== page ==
Another unexpected carbohydrate-active enzyme in Go. avonlea is glucan water dikinase (GWD). The discovery of GWD in a goniomonad is unexpected because it has long been assumed that Gu. theta and other cryptophytes acquired starch metabolism as a result of the acquisition of its secondary plastid. GWD has thus far only been found in organisms known to accumulate starch; the enzyme has been proposed to have evolved concomitantly with the primary plastid found in Viridiplantae, Rhodophyta, and Glaucophyta (i.e., Archaeplastida) . Indeed, all eukaryotic starch accumulators either have a plastid or have been proposed to have once had a plastid—such as ciliates —at some point during their evolution [82, 103] (Fig. 9). In Go. avonlea, the GWD gene contains introns and resides on a contig with seven other genes, three of which are clearly of eukaryotic provenance (Additional file 2: Figure S19). Given the absence of obvious starch granules in Go. avonlea, it is possible that the organism only synthesizes starch at certain stages of its life cycle, as is the case in the apicomplexan Toxoplasma gondii . In phylogenetic analyses, the Go. avonlea GWD homolog does not branch with cryptophytes, but rather is weakly associated with a clade containing sequences from Rhodophyta, Glaucophyta, and various algae with red algal type plastids. How Go. avonlea came to possess and retain its GWD gene is an open question.
We have sequenced the nuclear genome of Goniomonas avonlea, the first of its kind for a plastid-lacking cryptomonad and only the second to be sequenced for all of Cryptista. The Go. avonlea genome provides a much-needed first glimpse into the biology of a heterotrophic protist residing on a large, poorly understood branch of the eukaryotic tree. Amongst the 33,470 predicted protein-coding genes in the Go. avonlea genome are hundreds of genes for carbohydrate-active enzymes that provide important clues as to what this phagotrophic protist eats in nature—the organism appears capable of digesting bacteria as well as eukaryotes, including algae. We found no convincing phylogenetic evidence to support the notion that Go. avonlea evolved from a secondary plastid-bearing ancestor; in terms of abundance, the handful of “algal” genes in the genome do not rise above background “noise.” Nevertheless, this enigmatic protist possesses genes for enzymes such as GT28 and GWD, which are almost invariably found in plastid-bearing organisms. This is interesting for various reasons, not least of which is the fact that analysis of a 250-protein dataset placed cryptophytes, goniomonads (including Go. avonlea), and other heterotrophic Cryptista within the primary plastid-bearing Archaeplastida. While Go. avonlea serves as an important reference point for studying the metabolic transformation that took place during secondary endosymbiosis in the ancestor of modern-day Cryptophyceae, aspects of biochemistry and molecular biology may be linked to its deep ties with primary plastid-bearing organisms. More genomic data from diverse heterotrophic members of the Cryptista will hopefully allow us to test this hypothesis.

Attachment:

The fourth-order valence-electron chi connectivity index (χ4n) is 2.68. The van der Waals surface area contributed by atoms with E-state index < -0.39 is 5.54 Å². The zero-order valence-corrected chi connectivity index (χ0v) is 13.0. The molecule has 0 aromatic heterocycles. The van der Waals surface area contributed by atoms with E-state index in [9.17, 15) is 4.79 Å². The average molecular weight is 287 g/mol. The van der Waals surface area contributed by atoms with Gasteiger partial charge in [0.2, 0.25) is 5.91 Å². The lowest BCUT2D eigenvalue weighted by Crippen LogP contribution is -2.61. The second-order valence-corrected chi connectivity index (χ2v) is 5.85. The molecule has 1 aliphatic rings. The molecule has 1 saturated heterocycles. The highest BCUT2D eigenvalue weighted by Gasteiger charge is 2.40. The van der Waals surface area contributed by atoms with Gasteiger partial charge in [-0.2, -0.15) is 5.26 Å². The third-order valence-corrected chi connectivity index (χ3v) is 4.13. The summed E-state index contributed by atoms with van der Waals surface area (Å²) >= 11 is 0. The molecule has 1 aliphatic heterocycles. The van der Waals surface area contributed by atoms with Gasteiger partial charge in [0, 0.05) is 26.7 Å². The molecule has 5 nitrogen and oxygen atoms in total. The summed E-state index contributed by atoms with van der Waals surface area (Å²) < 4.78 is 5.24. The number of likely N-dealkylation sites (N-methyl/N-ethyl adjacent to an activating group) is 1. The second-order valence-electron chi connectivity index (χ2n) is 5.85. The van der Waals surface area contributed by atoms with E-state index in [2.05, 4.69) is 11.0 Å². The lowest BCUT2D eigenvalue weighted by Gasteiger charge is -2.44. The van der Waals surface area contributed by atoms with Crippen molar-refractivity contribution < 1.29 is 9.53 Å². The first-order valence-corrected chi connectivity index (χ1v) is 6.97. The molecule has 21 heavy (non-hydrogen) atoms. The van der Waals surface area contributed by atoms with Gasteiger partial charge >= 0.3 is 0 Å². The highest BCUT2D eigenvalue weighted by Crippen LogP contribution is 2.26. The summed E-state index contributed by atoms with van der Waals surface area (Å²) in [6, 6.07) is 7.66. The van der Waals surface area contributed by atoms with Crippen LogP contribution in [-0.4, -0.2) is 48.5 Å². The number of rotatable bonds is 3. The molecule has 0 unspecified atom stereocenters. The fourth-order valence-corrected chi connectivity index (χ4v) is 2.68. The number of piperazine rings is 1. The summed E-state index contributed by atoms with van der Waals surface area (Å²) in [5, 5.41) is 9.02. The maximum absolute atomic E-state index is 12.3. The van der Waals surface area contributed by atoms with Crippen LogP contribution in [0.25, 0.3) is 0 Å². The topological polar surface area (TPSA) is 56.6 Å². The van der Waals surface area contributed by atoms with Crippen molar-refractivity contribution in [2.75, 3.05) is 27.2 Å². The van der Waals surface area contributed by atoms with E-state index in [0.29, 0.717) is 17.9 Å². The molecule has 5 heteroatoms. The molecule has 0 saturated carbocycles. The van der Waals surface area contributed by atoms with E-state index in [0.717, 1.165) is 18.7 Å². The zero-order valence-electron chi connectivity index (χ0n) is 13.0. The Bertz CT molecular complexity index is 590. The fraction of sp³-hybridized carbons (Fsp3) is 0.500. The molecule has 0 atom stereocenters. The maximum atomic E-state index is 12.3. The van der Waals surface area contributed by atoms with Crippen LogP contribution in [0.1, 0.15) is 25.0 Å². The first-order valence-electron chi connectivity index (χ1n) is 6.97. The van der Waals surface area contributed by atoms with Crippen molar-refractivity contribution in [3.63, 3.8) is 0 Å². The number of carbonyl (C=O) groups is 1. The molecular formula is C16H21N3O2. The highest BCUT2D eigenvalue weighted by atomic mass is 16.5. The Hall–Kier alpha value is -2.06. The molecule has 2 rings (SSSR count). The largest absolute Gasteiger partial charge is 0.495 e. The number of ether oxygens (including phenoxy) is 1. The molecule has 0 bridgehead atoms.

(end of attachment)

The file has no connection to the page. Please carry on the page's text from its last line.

Howe C, Barbrook A, Nisbet RE, Lockhart P, Larkum AW. The origin of plastids. Philos Trans R Soc B Biol Sci. 2008;363:2675–85.
Gould SB, Waller RF, McFadden GI. Plastid evolution. Annu Rev Plant Biol. 2008;59:491–517.
Moreira D, Le Guyader H, Philippe H. The origin of red algae and the evolution of chloroplasts. Nature. 2000;405(6782):69–72.
Keeling PJ. The endosymbiotic origin, diversification and fate of plastids. Philos Trans R Soc B Biol Sci. 2010;365:729–48.
Adl SM, Simpson AGB, Lane CE, Lukeš J, Bass D, Bowser SS, et al. The revised classification of eukaryotes. J Eukaryot Microbiol. 2012;59:429–514.
Archibald JM. The puzzle of plastid evolution. Curr Biol. 2009;19:R81–8.
Kim E, Archibald JM. Ultrastructure and molecular phylogeny of the cryptomonad Goniomonas avonlea sp. nov. Protist. 2013;164:160–82.
Okamoto N, Chantangsi C, Horák A, Leander BS, Keeling PJ. Molecular phylogeny and description of the novel katablepharid Roombia truncata gen. Et sp. nov., and establishment of the Hacrobia taxon nov. PLoS One. 2009;4:e7080.
Cavalier-Smith T. Kingdom protozoa and its 18 phyla. Microbiol Rev. 1993;57:953–94.
Yabuki A, Kamikawa R, Ishikawa SA, Kolisko M, Kim E, Tanabe AS, et al. Palpitomonas bilix represents a basal cryptist lineage: insight into the character evolution in Cryptista. Sci Rep. 2014;4. https://doi.org/10.1038/srep04641.
Patron NJ, Inagaki Y, Keeling PJ. Multiple gene phylogenies support the monophyly of cryptomonad and haptophyte host lineages. Curr Biol. 2007;17:887–91.